Stepping Up

The prompt word for Six Sentence Stories is “perch”. Go to GirlieOnthe Edge to link your own six sentence story or to read more offerings. I am using the prompt to further Ilene Higginbottom’s career. See the entire Ernest &  Marge & Ilene series as is and so far here

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Ilene had begun the interview with confidence and high hopes but as it progressed she knew it was not going well and before he could continue with his canned questions and condescending commentary she shared with the middle school principal her intuition that he was not going to hire her for the secretarial job.

“Administrative Assistant, Ms. Higginbottom, and before you presume that I have made up my mind, please, do tell me what gives you the leg up on the other candidates that happen to all have more experience and education.”

The middle school principal’s unfortunate word choice precipitated an awkward silence in which his face turned successive shades of darkening pink as Ilene carefully uncrossed her right leg and put her artificial leg forward.

“As a middle school principal I am sure that you can appreciate the value of different experiences and varied educational backgrounds, Mr. Penny; you should consider me for the position because I’m a hard worker who will always step up.”

Without waiting for Principal Penny to respond Ilene hurried away down the corridor, but paused to look into the office that she had wanted to work in, the office with its two walls of windows that looked out on the entryway and the lobby, and its two walls of file cabinets, upon which a mop-haired boy perched haughtily, his Vans dangling at eye level with Ilene. Ilene raised her eyes and fixed the boy’s gaze, holding it until he hopped down off the cabinet and sat in a chair, all without a word, all witnessed by a slack jawed principal who heard himself tell Ilene Higginbottom that she was hired, and could she possibly start tomorrow.

12 thoughts on “Stepping Up

  1. Good on Ilene. She knows what it takes to step up. She definitely has a leg over all the other applicants. Seems to me her knowledge of kids might be more use in the role than experience and education. Principal Penny made a good choice.

    Liked by 1 person

    • Thanks Norah. These are always feeling out of sequence to me or incomplete because they are or because I know now what Ilene’s story is going to be. Remember the graffiti artist? Ilene is going to be a kick ass secretary (she never does switch her terminology to Administrative Assistant)

      Liked by 1 person

  2. Very engaging Six.
    (yeah, this is one of those ‘comments’ about the technical side of writing…lol)
    I recognized the protagonist, more importantly, I knew her from previous Sixes and such. A real* person. The other thing was pacing. Sure it’s one thing to describe a conflict (of any sort), it’s another thing to end it and get out smoothly and seamlessly and with carry-forward for the reader**.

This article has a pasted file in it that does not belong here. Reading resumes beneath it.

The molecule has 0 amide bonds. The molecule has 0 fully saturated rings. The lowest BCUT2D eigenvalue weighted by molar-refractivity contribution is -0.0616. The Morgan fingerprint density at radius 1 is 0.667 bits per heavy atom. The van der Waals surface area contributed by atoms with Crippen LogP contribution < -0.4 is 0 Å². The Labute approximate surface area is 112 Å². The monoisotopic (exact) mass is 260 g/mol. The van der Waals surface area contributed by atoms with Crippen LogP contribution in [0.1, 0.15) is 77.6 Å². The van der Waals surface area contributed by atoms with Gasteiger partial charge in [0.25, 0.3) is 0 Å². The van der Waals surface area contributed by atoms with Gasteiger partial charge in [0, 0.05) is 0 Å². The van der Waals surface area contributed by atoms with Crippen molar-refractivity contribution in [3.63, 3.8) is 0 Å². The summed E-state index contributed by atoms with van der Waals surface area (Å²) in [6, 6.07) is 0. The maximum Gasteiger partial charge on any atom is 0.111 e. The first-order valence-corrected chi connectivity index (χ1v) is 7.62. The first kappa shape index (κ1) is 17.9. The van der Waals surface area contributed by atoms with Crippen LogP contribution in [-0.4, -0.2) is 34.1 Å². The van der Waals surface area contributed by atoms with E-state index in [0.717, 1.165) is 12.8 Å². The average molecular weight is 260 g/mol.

Finally the ending of the story***. To leave the reader with knowing (and liking) the protagonist more than when the story began.

    (Funny synchronicity here. For my weekend blog (TToT) in which I’ve lately taken to putting excerpts from my WIP as one of the items (kind of a pre-pre-beta read); the scene I was thinking of using this week is one in which my protagonist interviews for her first teaching job. huh!)

    *ok, fictionistically-real
    ** probably not an actual term of rhetoric
    *** no! all the more impressive for being a Six ‘sentence’ story

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    • Yes, this is Ilene, BFF of Marge, stepping into the white collar world for the first time. Your comments are encouraging and appreciated. haven’t you found that any constraint, whether sentence count or word count, actually helps shape the story and the pacing even as it adds to the challenge? This is a story and character that I intend to “carry forward”. Knowing that it is somewhat easier to leave six sentence pieces here and there, and also a challenge to have those pieces stand alone so I am glad this worked in it’s abbreviated scope and sequence*.
      Thanks.
      * teacher talk right there

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    • This was a bit tough to weave but as Ilene has already had a couple of flashes where she is in this job, I thought I’d get her an interview. It’s actually a tangled web I weave, but I will unravel it someday and knit the whole story together. Thanks for the prompt and kind words.

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  3. Pingback: TToT -the Wakefield Doctrine- | the Wakefield Doctrine

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